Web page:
Their gestures of goodwill continue to this day. A week before Lunar New Year's Eve, officials from the provincial and county governments paid Fu a visit and gave him a cash gift of 1,000 yuan.
"I didn't want to accept it at all because I thought there were other people who were much more in need of this money," he said. "What I want is not a small piece of cake, but something for me to be able to make my own cake bigger."
But Fu chose not to refuse the gift in the end, so as not to "embarrass the leaders".
In the time since Li's visits, Fu has been disappointed in the stagnant rural financing system.
Ge Hongwu, deputy mayor of Longfeng township, which oversees Qingbao, admits that more financial institutions, such as the China Post and Savings Bank, used to serve grass-roots population, but they have withdrawn.
"I guess it's because turnover was small and it was not lucrative for them to stay here," Ge said.
In 2012, local farmers in Longfeng township earned an average of about 4,100 yuan, which was just 56 per cent of the national average, according to a government report. Only 26 per cent of them had pensions, it said. Ge said data for last year was not yet released.
Nevertheless, Fu's wife, Yang Fang, said they were lucky to have better-off relatives in the city. Others have to subsist on near-barren fields or move to the cities.
Fu is a former migrant worker himself. He returned home in 2011 when his parents approached their 80s and his second child was born.
There may be one bright spot for Fu's family: relocating to downtown Longfeng, designated as the site of a national poverty-alleviation pilot project spurred by Li's visit in December 2012.
Dissatisfied by the lack of changes in the conditions of rural dwellers between his 2008 and 2012 visits, the premier ordered the local government to urbanise Longfeng.
Poor residents were moved out of Wuling and into the township, where they were expected to live closer to each other, and have easier access to infrastructure and public facilities.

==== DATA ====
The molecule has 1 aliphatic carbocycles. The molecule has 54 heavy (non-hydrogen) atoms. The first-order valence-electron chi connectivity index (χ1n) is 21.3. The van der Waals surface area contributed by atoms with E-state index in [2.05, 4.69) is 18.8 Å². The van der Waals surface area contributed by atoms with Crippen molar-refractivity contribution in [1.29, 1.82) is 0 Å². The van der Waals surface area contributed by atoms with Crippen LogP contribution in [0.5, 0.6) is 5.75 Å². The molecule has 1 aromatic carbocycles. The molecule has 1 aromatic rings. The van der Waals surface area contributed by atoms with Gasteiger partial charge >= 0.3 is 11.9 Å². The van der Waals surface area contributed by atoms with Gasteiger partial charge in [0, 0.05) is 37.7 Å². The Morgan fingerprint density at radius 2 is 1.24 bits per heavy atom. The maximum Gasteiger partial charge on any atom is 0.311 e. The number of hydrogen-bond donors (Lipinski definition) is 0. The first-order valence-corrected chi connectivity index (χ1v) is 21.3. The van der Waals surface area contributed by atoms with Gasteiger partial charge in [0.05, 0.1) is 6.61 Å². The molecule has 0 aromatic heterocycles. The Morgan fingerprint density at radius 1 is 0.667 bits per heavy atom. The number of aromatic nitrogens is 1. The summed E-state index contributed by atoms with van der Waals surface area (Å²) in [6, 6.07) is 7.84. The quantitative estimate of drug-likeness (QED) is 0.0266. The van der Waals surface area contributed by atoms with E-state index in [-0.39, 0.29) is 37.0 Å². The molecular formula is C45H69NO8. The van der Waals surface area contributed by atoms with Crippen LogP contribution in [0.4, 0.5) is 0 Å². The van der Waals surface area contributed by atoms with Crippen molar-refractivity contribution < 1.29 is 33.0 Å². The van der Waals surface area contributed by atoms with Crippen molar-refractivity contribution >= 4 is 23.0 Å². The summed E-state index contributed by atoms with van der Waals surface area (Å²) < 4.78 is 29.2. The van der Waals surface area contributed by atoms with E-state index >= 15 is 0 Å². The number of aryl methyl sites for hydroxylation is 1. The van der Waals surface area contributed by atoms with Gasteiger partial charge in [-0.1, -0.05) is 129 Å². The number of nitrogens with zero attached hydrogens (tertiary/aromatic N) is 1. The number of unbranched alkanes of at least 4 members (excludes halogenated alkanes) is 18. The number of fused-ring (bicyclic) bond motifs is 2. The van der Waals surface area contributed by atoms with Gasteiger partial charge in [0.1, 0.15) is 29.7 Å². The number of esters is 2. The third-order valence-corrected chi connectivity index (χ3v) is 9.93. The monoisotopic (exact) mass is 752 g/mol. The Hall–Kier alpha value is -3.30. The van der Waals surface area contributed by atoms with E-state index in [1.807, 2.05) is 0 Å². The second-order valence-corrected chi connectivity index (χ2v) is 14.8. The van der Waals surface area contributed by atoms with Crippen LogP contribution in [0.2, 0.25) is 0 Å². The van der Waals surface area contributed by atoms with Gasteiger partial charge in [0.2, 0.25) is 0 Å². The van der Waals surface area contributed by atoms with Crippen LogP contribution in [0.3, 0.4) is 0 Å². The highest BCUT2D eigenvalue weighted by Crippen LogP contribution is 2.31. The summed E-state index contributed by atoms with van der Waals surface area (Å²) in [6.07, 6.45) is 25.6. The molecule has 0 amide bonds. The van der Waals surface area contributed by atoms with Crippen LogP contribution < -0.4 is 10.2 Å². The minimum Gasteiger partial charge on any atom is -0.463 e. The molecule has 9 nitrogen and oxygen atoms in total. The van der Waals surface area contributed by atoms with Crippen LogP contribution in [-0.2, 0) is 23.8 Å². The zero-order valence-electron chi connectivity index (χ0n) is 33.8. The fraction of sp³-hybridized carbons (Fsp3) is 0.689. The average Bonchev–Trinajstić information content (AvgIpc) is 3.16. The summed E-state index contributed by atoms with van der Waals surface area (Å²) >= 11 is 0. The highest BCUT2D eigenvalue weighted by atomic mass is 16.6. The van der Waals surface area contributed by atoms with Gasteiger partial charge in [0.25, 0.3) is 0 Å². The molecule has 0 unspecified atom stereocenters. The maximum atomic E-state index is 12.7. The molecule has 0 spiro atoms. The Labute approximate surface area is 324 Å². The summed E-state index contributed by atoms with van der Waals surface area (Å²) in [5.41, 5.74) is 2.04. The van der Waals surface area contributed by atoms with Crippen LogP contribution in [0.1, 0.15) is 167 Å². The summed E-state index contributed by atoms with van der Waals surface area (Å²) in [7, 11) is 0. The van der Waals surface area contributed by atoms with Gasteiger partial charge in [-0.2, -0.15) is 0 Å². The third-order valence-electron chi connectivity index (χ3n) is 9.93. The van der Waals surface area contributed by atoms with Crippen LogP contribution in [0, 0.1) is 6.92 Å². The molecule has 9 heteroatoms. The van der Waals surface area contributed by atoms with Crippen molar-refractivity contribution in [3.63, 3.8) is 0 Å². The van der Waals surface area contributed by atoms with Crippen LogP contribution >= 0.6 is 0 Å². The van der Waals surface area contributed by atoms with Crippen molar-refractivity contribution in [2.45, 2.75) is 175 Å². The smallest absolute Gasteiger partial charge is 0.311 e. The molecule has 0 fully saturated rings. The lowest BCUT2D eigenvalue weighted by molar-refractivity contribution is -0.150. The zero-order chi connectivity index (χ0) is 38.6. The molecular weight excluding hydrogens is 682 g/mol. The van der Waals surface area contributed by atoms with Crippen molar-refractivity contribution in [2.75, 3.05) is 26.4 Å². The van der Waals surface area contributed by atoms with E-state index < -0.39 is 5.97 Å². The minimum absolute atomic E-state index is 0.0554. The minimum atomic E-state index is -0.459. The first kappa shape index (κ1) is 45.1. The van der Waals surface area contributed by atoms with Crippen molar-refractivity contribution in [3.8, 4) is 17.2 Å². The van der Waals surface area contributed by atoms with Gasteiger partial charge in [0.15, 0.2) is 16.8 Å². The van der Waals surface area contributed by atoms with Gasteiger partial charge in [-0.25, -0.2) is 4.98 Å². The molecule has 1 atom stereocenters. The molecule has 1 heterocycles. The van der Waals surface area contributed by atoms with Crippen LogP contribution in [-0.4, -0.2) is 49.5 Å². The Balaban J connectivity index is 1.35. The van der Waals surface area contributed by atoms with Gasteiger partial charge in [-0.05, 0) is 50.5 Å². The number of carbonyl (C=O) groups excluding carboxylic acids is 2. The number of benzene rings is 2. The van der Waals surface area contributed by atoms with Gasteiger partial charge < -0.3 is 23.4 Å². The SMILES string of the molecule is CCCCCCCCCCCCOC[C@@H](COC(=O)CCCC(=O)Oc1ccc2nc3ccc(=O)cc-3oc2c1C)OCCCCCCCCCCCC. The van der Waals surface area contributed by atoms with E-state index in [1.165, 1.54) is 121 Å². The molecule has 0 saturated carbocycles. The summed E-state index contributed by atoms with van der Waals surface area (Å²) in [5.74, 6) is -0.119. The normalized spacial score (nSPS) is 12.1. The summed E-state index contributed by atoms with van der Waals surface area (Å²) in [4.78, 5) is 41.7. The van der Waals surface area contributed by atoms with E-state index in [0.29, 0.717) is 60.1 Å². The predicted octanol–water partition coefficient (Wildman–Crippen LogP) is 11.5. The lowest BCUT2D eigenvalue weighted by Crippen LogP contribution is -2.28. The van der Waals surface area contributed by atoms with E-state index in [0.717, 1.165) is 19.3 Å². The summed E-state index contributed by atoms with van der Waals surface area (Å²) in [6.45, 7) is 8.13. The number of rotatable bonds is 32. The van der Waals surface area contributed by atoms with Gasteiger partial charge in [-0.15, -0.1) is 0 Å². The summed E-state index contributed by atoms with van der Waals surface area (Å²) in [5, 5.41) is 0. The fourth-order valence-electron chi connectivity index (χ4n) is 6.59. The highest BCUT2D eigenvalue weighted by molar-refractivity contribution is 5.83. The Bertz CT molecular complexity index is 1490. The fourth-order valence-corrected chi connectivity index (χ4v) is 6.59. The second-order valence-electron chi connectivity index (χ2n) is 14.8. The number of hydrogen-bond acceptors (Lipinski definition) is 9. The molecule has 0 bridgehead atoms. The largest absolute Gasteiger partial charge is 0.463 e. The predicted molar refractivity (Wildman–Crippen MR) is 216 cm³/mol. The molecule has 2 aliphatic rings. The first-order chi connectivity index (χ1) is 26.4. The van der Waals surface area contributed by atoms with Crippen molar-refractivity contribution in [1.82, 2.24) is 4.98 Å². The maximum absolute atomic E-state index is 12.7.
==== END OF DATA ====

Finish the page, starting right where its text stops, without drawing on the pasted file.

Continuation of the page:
In response to Li's orders, the Enshi government in Hubei framed an ambitious plan to relocate at least 6,000 people living under the poverty line each year starting from last year. The full relocation was slated for completion by 2017.
According to an Enshi television report, some 400 households from about 7,800 poverty-stricken households in Longfeng were relocated last year.
The plan also aims to raise per capita incomes and raising the local urbanisation rate to 70 per cent from the current 17 per cent by 2017. The premier said he would come back to check on improvements in five years.
Fu said he would be happy to move into town, about 10 kilometres away, if the government had a good plan and the cost of moving was within his means.
"My elder son's school - the only one in the town - is there. And my little boy is also approaching kindergarten age," he said. "It would be really convenient for the children's schooling if we could move to town."
Fu could commute between the town and his pig farm in Qingdao if business is good. If not, he could sell the pig farm they sacrificed so much for and find a job in town.